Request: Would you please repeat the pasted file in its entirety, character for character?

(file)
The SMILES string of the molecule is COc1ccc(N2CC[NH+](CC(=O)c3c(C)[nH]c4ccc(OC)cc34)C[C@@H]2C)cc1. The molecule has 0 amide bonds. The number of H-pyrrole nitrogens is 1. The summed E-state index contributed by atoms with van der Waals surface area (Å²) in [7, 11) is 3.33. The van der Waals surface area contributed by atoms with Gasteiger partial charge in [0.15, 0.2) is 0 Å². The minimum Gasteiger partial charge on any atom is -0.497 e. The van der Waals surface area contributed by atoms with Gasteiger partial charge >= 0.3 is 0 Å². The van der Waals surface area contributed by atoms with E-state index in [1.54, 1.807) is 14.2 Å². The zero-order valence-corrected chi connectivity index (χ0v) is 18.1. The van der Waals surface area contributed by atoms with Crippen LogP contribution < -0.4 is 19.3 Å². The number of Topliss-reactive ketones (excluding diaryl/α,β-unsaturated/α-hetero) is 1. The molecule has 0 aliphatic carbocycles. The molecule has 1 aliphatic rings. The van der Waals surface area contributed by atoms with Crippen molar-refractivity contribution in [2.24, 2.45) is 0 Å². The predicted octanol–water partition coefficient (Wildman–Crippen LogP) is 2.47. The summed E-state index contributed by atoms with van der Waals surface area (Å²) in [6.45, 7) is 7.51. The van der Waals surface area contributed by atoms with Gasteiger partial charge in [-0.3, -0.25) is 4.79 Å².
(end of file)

The SMILES string of the molecule is COc1ccc(N2CC[NH+](CC(=O)c3c(C)[nH]c4ccc(OC)cc34)C[C@@H]2C)cc1. The molecule has 0 amide bonds. The number of H-pyrrole nitrogens is 1. The summed E-state index contributed by atoms with van der Waals surface area (Å²) in [7, 11) is 3.33. The van der Waals surface area contributed by atoms with Gasteiger partial charge in [0.15, 0.2) is 0 Å². The minimum Gasteiger partial charge on any atom is -0.497 e. The van der Waals surface area contributed by atoms with Gasteiger partial charge >= 0.3 is 0 Å². The van der Waals surface area contributed by atoms with E-state index in [1.54, 1.807) is 14.2 Å². The zero-order valence-corrected chi connectivity index (χ0v) is 18.1. The van der Waals surface area contributed by atoms with Crippen LogP contribution < -0.4 is 19.3 Å². The number of Topliss-reactive ketones (excluding diaryl/α,β-unsaturated/α-hetero) is 1. The molecule has 0 aliphatic carbocycles. The molecule has 1 aliphatic rings. The van der Waals surface area contributed by atoms with Crippen molar-refractivity contribution in [2.24, 2.45) is 0 Å². The predicted octanol–water partition coefficient (Wildman–Crippen LogP) is 2.47. The summed E-state index contributed by atoms with van der Waals surface area (Å²) in [6.45, 7) is 7.51. The van der Waals surface area contributed by atoms with Gasteiger partial charge in [-0.3, -0.25) is 4.79 Å².